Can and Should You Be Eating the Banana Peel?

We know what you’re thinking: you probably read the title, shook your head in disbelief, and told yourself not to click. But, hear us out for a second. We all know the health benefits of consuming bananas, but what about the nutritional value of the peels? 

After all, several fruits are consumed entirely, peel included. So, what makes bananas different?

We were determined to find out and so we did a bit of digging. As it turns out, banana peels are pretty bitter albeit still edible. But, if you’ve ever had a wheatgrass shot before, you’ll know that nutritious foods are not always adored for their flavor.

West vs East: Eat or Toss the Banana Peel?

In Western culture, it’s common practice to peel a banana and toss the yellow casing. It’s been indoctrinated in our culture that banana peels are a form of waste to be disposed of, whether into the trash bin or onto the floor if you’re a prankster. 

Once we realized this, we started to understand the way our culture has impacted our food habits. We don’t know about you, but we’ve never seen someone in public readily eating a banana peel. So, it probably just never occurred to us that that was even an option. 

Whether they’re culturally acceptable to consume or not doesn’t change the fact that we may have been sleeping on a nutrient-packed food. So, we began researching how other cultures consume their bananas to see if there was something to be learned. 

As it turns out, banana peels are eaten in some Eastern cuisines, especially in India. And it doesn’t appear to be a passing fad. We found decades-old recipes that explained different ways to fry, bake, and boil banana peels so that they are palatable to eat. But, why all the hassle?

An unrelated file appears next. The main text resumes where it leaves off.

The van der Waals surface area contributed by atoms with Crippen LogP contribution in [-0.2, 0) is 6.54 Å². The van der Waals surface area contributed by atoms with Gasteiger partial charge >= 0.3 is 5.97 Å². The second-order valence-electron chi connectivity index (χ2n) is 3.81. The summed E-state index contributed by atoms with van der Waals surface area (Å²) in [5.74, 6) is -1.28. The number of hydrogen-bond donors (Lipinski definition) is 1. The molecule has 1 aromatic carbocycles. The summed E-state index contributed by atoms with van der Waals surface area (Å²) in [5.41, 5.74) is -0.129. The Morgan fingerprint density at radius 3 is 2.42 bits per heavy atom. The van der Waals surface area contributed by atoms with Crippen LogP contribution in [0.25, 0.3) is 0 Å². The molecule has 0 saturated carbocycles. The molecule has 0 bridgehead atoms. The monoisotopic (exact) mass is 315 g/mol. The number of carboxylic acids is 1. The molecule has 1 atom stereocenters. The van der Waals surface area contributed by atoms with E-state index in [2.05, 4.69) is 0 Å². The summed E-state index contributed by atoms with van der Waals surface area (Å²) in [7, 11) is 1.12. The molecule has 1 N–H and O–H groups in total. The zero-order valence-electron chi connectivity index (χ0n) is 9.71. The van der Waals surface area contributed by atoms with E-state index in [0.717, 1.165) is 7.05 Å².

Well, in addition to the nutrients in the flesh of the fruit, the peel is full of vitamins and fiber. Essentially, consuming the peel just helps boost the health benefits that can be obtained from the fruit. Many opt to cook banana peels so that they are softer and easier to digest and while others believe that they can actually aid in digestion due to their fiber content. 

In countries that don’t have regular access to vitamin supplements, this extra bit of nutrition can make a huge difference in their overall health. It’s something we don’t even consider because of the accessibility of vitamins and nutrient-rich food we have in Western countries. 



So yes, in some cultures, people do eat the banana peels. But what about their place here in America? Well, there may be a more creative application here in the West and it may surprise you. 

There has been a growing movement of sustainable living and healthy eating that has surmounted across the US. This has lead many to adopt a vegan lifestyle — one where they neither consume nor use animal products. 

When people first hear this, they often assume that vegans just eat fruit and salads for every meal of the day. What has evolved is quite the contrary. Vegan foodies everywhere are finding creative ways to make their favorite meals sans meat.

Times are Changing

Last year, the world discovered that shredded jackfruit can act as a meat substitute. Due to its stringy texture and ability to soak up flavoring, it is most commonly used as a form of “pulled pork”. The only downside, however, is that it is expensive and difficult to find in supermarkets. But you know what is cheap and readily available? Bananas.

Believe it or not, vegan chefs have found a way to capitalize on the nutritional benefits of banana peels while making a delicious, animal-free meal. And who’s to say that we won’t discover more uses for this part of the banana? Only time, and Pinterest, will tell.